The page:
HOUSTON – Elevated levels of a type of cholesterol known as Lipoprotein(a) should be considered linked with an increased risk of cardiovascular disease in African-Americans, as reported by a physician from the Michael E. DeBakey VA Medical Center at the American Heart Association, Cardiovascular Disease Epidemiology and Prevention 2011 Scientific Sessions in Atlanta.
“The current cholesterol treatment guidelines do not consider this type of cholesterol to be associated with heart disease and strokes in African-Americans despite higher levels of this particular type of cholesterol in African Americans compared with Caucasians,” said Salim S. Virani, M.D., a staff cardiologist at the Michael E. DeBakey VA Medical Center and an investigator at the Houston VA Health Services Research and Development Center of Excellence. “It is because there has not been enough representation of the African-American community in research studies to show otherwise.”
At the conference, Virani was recognized for his research into this topic with the Scott Grundy Award for Excellence in Metabolism Research for a Junior Investigator.
Virani and his colleagues studied participants who were already taking part in the Atherosclerosis Risk in Communities (ARIC) study, a large-scale bi-racial study designed to investigate the etiology and natural history of atherosclerosis.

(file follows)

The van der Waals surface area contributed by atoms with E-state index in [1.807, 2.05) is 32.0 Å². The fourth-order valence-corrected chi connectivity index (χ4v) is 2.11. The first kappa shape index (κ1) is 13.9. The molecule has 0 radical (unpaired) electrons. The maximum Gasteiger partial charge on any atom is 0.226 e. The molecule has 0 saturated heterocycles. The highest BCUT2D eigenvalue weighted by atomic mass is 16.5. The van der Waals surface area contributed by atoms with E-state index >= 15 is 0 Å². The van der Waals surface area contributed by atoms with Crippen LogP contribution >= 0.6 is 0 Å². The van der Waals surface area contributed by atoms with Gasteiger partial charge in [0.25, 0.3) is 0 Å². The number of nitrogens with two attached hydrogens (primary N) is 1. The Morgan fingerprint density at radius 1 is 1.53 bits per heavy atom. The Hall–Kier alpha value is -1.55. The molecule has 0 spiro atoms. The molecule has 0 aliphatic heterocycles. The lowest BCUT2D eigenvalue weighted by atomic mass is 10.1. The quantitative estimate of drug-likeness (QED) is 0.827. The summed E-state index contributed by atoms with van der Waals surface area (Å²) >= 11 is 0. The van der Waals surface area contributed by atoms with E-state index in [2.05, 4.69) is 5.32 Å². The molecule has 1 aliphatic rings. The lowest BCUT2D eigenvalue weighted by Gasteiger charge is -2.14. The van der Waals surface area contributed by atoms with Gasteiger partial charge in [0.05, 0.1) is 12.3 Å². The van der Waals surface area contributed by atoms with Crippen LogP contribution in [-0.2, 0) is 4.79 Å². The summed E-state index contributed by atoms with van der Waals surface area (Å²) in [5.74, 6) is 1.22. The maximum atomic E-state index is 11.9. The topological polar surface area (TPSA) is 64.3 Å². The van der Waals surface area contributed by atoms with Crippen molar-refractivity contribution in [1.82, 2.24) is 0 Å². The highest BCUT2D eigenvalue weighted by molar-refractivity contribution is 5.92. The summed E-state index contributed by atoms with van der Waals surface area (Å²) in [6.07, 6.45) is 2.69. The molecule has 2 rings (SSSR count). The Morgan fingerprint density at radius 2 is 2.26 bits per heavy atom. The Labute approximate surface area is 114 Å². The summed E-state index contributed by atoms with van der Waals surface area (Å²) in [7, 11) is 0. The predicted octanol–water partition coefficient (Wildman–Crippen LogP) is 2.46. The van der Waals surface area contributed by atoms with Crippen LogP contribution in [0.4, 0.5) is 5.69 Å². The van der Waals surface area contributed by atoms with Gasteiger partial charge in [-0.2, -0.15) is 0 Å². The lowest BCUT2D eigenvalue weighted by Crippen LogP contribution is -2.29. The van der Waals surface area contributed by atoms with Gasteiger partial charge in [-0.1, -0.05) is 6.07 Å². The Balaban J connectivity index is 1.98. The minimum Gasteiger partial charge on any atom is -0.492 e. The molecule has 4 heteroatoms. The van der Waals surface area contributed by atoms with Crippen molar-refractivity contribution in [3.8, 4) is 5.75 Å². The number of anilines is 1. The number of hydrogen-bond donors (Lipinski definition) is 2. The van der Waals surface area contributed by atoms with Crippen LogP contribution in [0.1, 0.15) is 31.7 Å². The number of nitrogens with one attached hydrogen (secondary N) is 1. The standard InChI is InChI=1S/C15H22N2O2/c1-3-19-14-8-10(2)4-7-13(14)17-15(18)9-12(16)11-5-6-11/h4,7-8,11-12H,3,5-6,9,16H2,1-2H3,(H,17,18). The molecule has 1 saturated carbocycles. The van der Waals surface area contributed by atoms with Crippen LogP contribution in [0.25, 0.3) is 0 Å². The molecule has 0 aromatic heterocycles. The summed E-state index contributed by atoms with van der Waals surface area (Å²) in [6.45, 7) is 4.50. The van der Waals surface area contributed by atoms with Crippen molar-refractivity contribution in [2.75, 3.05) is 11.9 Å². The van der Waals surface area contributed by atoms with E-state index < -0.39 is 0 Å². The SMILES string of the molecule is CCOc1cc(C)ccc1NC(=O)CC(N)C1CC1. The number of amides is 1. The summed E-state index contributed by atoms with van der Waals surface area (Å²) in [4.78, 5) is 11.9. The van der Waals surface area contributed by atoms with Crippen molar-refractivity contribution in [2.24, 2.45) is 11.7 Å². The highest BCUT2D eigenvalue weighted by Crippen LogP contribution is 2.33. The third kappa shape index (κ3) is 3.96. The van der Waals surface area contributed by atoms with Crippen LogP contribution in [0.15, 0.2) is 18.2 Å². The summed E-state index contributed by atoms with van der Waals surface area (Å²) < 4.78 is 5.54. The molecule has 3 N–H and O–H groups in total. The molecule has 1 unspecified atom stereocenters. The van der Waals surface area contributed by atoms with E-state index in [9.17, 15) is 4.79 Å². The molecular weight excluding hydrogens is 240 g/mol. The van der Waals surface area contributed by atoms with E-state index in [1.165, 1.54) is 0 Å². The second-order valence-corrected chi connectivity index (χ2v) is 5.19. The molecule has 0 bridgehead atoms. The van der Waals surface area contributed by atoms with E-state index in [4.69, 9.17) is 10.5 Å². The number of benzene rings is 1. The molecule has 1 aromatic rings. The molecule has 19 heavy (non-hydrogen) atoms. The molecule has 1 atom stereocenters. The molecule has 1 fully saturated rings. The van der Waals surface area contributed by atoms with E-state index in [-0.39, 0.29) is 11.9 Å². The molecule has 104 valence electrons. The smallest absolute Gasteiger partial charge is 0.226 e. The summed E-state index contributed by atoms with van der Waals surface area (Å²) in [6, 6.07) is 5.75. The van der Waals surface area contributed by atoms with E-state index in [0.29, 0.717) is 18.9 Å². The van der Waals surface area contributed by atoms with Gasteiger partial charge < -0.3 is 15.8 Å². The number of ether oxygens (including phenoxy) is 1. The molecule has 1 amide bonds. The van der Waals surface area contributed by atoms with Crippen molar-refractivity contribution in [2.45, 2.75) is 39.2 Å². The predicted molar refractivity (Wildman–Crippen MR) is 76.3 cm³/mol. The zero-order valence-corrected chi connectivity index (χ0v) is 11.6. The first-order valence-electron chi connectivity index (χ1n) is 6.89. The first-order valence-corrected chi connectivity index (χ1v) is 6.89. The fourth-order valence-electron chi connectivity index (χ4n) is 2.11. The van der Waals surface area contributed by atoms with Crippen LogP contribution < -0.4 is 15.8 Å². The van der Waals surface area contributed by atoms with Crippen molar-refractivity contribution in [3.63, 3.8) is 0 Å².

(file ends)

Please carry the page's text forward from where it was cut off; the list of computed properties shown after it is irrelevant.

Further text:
“The ARIC study has a diverse group of participants who have been followed for the past 20 years,” said Virani who is also an assistant professor of medicine at Baylor College of Medicine. “We were able to see that indeed this type of cholesterol is associated with a higher risk of heart disease and stroke in African-Americans and the magnitude of risk associated with Lipoprotein(a) was at least as strong as in Caucasians”
Other health care professionals who contributed to the study include Ariel Brautbar, Vijay Nambi, Ron C. Hoogeveen, Joel D. Morrisett, and Christie M. Ballantyne, all of Baylor College of Medicine; Brian C. Davis and Eric Boerwinkle both of the University of Texas Health Science Center at Houston; Richey Sharrett and Josef Coresh from Johns Hopkins University; Thomas H. Mosley, University of Mississippi Medical Center; Diane J. Catellier, University of North Carolina at Chapel Hill; and Aaron R. Folsom, University of Minnesota School of Public Health.
The ARIC study is supported by the National Heart, Lung and Blood Institute. Virani is supported by a Department of Veteran Affairs Health Services Research and Development Services Career Development Award.
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